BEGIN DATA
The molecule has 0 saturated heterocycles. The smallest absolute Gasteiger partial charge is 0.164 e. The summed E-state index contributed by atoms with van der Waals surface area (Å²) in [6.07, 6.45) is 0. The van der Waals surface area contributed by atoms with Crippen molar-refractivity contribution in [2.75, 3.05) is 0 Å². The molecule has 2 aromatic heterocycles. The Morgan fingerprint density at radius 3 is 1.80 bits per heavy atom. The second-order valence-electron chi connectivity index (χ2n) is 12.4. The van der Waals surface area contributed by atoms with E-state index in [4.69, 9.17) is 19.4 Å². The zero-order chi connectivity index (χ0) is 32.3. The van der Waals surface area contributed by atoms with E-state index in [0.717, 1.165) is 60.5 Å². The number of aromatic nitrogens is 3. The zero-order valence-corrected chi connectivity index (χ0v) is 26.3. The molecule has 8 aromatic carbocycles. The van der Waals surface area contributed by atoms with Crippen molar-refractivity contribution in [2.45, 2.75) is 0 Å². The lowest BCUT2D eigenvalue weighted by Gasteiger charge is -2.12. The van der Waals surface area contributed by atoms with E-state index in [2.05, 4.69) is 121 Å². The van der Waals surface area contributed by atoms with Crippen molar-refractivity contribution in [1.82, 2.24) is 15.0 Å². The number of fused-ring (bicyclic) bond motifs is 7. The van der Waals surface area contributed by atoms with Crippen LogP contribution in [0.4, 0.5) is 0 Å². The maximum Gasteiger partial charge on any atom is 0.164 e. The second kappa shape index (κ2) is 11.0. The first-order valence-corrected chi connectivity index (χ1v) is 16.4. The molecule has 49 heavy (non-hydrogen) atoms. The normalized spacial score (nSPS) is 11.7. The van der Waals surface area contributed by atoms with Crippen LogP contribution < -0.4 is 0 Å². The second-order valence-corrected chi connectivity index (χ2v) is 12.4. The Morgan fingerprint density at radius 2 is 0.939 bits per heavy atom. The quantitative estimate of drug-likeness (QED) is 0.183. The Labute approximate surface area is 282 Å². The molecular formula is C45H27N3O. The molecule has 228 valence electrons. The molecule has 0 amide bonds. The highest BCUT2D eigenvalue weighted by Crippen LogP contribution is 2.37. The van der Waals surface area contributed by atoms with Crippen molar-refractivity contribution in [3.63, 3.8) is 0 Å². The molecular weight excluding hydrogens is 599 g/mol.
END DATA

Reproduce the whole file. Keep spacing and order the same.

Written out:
The molecule has 0 saturated heterocycles. The smallest absolute Gasteiger partial charge is 0.164 e. The summed E-state index contributed by atoms with van der Waals surface area (Å²) in [6.07, 6.45) is 0. The van der Waals surface area contributed by atoms with Crippen molar-refractivity contribution in [2.75, 3.05) is 0 Å². The molecule has 2 aromatic heterocycles. The Morgan fingerprint density at radius 3 is 1.80 bits per heavy atom. The second-order valence-electron chi connectivity index (χ2n) is 12.4. The van der Waals surface area contributed by atoms with E-state index in [4.69, 9.17) is 19.4 Å². The zero-order chi connectivity index (χ0) is 32.3. The van der Waals surface area contributed by atoms with E-state index in [0.717, 1.165) is 60.5 Å². The number of aromatic nitrogens is 3. The zero-order valence-corrected chi connectivity index (χ0v) is 26.3. The molecule has 8 aromatic carbocycles. The van der Waals surface area contributed by atoms with Crippen molar-refractivity contribution in [2.45, 2.75) is 0 Å². The lowest BCUT2D eigenvalue weighted by Gasteiger charge is -2.12. The van der Waals surface area contributed by atoms with E-state index in [2.05, 4.69) is 121 Å². The van der Waals surface area contributed by atoms with Crippen molar-refractivity contribution in [1.82, 2.24) is 15.0 Å². The number of fused-ring (bicyclic) bond motifs is 7. The van der Waals surface area contributed by atoms with Crippen LogP contribution in [0.4, 0.5) is 0 Å². The maximum Gasteiger partial charge on any atom is 0.164 e. The second kappa shape index (κ2) is 11.0. The first-order valence-corrected chi connectivity index (χ1v) is 16.4. The molecule has 49 heavy (non-hydrogen) atoms. The normalized spacial score (nSPS) is 11.7. The van der Waals surface area contributed by atoms with Crippen LogP contribution < -0.4 is 0 Å². The second-order valence-corrected chi connectivity index (χ2v) is 12.4. The Morgan fingerprint density at radius 2 is 0.939 bits per heavy atom. The quantitative estimate of drug-likeness (QED) is 0.183. The Labute approximate surface area is 282 Å². The molecular formula is C45H27N3O. The molecule has 228 valence electrons. The molecule has 0 amide bonds. The highest BCUT2D eigenvalue weighted by Crippen LogP contribution is 2.37. The van der Waals surface area contributed by atoms with Crippen molar-refractivity contribution in [3.63, 3.8) is 0 Å². The molecular weight excluding hydrogens is 599 g/mol.